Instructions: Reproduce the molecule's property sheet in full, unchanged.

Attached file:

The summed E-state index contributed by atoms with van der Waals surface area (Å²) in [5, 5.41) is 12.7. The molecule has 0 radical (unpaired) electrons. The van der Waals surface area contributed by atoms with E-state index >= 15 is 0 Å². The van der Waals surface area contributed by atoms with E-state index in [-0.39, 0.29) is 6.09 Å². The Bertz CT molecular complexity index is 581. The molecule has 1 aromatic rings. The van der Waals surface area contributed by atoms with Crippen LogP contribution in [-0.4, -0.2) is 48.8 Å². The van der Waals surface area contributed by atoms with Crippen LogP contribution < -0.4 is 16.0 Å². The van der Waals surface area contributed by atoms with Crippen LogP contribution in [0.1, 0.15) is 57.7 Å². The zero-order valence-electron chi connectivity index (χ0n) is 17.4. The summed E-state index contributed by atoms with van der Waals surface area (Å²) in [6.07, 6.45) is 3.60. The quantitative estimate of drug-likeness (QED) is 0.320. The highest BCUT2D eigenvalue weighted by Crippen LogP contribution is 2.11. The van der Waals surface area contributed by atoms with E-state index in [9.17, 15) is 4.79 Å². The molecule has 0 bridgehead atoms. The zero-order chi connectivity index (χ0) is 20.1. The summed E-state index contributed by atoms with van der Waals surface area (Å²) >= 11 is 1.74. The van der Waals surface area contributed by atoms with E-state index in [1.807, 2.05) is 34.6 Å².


The summed E-state index contributed by atoms with van der Waals surface area (Å²) in [5, 5.41) is 12.7. The molecule has 0 radical (unpaired) electrons. The van der Waals surface area contributed by atoms with E-state index >= 15 is 0 Å². The van der Waals surface area contributed by atoms with E-state index in [-0.39, 0.29) is 6.09 Å². The Bertz CT molecular complexity index is 581. The molecule has 1 aromatic rings. The van der Waals surface area contributed by atoms with Crippen LogP contribution in [-0.4, -0.2) is 48.8 Å². The van der Waals surface area contributed by atoms with Crippen LogP contribution < -0.4 is 16.0 Å². The van der Waals surface area contributed by atoms with Crippen LogP contribution in [0.1, 0.15) is 57.7 Å². The zero-order valence-electron chi connectivity index (χ0n) is 17.4. The summed E-state index contributed by atoms with van der Waals surface area (Å²) in [6.07, 6.45) is 3.60. The quantitative estimate of drug-likeness (QED) is 0.320. The highest BCUT2D eigenvalue weighted by Crippen LogP contribution is 2.11. The van der Waals surface area contributed by atoms with E-state index in [9.17, 15) is 4.79 Å². The molecule has 0 bridgehead atoms. The zero-order chi connectivity index (χ0) is 20.1. The summed E-state index contributed by atoms with van der Waals surface area (Å²) >= 11 is 1.74. The van der Waals surface area contributed by atoms with E-state index in [1.807, 2.05) is 34.6 Å².